The chances of their coming into contact, let alone enjoying  a  shared professional  commitment would once have been laughably small. But they’ve been somehow  conjoined by a terrible incident that  occurred in Delhi during December 2012.

Indeed, Sahay became only one of thousands of horrified citizens who marched the streets in protest at the gang-rape and murder of Jyoti ‘Damini' Singh Pandey.image 

It was then, she told The Indian Express, that she first developed the idea of an anthology of Indian-US verse that would address the huge array of social ills affecting women from everyday sexism and discrimination to heinous crimes like rape and murder.

She contacted Fishman after seeing his work at a poetry-writing workshop.

“His writing had a particular quality,” she says. “It was celebratory about women. It demands justice for social evils, and fits right in with the book I was envisioning.”

Then just as social networkers had first given Singh Pandey anonymity, so social media itself made it easy for the joint editors to get in touch with their contributors. Both say that one of their biggest challenges was a glut of material.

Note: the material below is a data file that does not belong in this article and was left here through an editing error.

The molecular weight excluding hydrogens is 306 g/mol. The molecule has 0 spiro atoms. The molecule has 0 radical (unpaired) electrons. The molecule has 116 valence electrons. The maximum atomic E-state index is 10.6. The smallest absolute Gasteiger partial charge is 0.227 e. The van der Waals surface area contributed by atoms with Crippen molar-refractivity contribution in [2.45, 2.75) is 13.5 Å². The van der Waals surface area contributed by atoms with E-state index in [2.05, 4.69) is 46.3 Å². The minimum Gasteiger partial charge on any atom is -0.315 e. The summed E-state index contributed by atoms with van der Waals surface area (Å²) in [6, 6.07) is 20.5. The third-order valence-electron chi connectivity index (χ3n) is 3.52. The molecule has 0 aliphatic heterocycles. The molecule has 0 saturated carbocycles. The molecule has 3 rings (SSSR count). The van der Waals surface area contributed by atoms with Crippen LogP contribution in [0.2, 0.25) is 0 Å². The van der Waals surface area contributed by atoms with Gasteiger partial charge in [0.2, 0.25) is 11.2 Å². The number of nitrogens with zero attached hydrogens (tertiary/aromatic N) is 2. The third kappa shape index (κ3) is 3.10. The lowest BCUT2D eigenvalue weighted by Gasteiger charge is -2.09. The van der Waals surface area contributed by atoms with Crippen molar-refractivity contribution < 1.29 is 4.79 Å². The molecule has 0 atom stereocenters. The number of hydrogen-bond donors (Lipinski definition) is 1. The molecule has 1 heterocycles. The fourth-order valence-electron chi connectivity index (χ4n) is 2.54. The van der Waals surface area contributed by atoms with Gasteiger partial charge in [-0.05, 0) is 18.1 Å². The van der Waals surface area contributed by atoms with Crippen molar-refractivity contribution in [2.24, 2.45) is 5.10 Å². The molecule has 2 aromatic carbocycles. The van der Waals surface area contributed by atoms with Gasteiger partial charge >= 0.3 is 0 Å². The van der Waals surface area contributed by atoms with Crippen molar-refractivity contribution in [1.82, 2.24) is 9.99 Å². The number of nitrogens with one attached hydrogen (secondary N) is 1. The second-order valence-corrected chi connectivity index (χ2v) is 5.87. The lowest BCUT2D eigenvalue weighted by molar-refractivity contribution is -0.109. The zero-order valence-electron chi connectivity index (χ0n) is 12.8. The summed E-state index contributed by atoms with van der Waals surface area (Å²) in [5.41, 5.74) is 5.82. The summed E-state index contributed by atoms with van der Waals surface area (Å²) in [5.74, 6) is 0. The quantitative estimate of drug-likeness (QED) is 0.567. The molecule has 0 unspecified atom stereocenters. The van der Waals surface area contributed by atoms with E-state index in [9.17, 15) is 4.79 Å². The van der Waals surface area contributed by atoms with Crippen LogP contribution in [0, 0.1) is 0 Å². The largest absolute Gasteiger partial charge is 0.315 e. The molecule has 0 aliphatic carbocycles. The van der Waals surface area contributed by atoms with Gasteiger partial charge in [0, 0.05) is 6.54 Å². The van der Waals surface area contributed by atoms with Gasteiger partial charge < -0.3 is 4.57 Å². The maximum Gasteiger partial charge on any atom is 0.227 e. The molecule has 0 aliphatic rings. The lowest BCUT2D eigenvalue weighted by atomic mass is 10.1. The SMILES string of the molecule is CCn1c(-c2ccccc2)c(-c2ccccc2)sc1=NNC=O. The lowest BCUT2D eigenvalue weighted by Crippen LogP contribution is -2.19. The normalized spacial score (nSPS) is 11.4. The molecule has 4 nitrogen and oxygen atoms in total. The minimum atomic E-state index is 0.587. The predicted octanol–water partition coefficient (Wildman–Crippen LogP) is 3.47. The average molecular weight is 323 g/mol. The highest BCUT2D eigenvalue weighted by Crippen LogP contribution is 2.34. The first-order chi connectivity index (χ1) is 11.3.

But nothing daunted, the completed work, **Veils, Halos & Shackles: International Poetry on the Oppression and Empowerment of Women, was first released in India earlier this spring and includes 250 poems from more than two dozen countries. Many contributors are victims of gender crimes, others have witnessed them, first-hand.

Several men – including Fishman – are included in the collection. But, as Fishman  took pains to point out when he gave an extensive reading in Tzfat, northern Israel yesterday, the back story to the project has a wicked sting in its tail.

The rear jacket ‘blurb’ of the fine edition published by Kasva Press  insists that the collection “speaks to a global audience and gives a voice to the millions whose outcries have been silenced.”

That’s every woman bar one.